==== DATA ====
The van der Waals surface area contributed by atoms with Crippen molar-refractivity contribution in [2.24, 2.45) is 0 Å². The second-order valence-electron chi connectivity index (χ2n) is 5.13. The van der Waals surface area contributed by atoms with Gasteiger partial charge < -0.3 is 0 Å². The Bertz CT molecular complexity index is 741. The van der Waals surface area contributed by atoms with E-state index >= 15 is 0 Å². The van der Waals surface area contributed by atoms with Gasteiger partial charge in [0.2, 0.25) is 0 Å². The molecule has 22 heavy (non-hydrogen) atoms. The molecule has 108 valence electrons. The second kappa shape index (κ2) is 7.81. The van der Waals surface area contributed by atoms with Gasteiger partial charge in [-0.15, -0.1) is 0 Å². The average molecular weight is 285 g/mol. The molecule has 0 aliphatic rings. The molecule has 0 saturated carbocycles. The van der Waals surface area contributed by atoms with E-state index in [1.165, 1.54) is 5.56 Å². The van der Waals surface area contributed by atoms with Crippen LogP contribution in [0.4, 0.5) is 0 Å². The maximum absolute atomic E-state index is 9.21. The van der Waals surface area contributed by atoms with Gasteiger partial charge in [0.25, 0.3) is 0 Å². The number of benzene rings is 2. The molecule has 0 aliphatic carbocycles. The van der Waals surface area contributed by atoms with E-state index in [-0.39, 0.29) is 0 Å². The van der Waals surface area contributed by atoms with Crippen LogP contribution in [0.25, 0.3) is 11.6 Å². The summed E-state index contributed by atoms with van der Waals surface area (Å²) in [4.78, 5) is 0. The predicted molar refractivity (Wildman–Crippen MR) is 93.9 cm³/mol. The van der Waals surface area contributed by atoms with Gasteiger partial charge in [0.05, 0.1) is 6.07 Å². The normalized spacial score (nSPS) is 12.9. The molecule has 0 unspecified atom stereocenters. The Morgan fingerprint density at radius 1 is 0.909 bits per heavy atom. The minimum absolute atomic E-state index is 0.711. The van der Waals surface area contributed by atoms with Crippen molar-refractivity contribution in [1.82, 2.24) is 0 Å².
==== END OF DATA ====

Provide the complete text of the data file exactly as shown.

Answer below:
The van der Waals surface area contributed by atoms with Crippen molar-refractivity contribution in [2.24, 2.45) is 0 Å². The second-order valence-electron chi connectivity index (χ2n) is 5.13. The van der Waals surface area contributed by atoms with Gasteiger partial charge < -0.3 is 0 Å². The Bertz CT molecular complexity index is 741. The van der Waals surface area contributed by atoms with E-state index >= 15 is 0 Å². The van der Waals surface area contributed by atoms with Gasteiger partial charge in [0.2, 0.25) is 0 Å². The molecule has 22 heavy (non-hydrogen) atoms. The molecule has 108 valence electrons. The second kappa shape index (κ2) is 7.81. The van der Waals surface area contributed by atoms with Gasteiger partial charge in [-0.15, -0.1) is 0 Å². The average molecular weight is 285 g/mol. The molecule has 0 aliphatic rings. The molecule has 0 saturated carbocycles. The van der Waals surface area contributed by atoms with E-state index in [1.165, 1.54) is 5.56 Å². The van der Waals surface area contributed by atoms with Crippen LogP contribution in [0.4, 0.5) is 0 Å². The maximum absolute atomic E-state index is 9.21. The van der Waals surface area contributed by atoms with Gasteiger partial charge in [0.25, 0.3) is 0 Å². The number of benzene rings is 2. The molecule has 0 aliphatic carbocycles. The van der Waals surface area contributed by atoms with E-state index in [-0.39, 0.29) is 0 Å². The van der Waals surface area contributed by atoms with Crippen LogP contribution in [0.25, 0.3) is 11.6 Å². The summed E-state index contributed by atoms with van der Waals surface area (Å²) in [4.78, 5) is 0. The predicted molar refractivity (Wildman–Crippen MR) is 93.9 cm³/mol. The van der Waals surface area contributed by atoms with Gasteiger partial charge in [0.05, 0.1) is 6.07 Å². The normalized spacial score (nSPS) is 12.9. The molecule has 0 unspecified atom stereocenters. The Morgan fingerprint density at radius 1 is 0.909 bits per heavy atom. The minimum absolute atomic E-state index is 0.711. The van der Waals surface area contributed by atoms with Crippen molar-refractivity contribution in [1.82, 2.24) is 0 Å².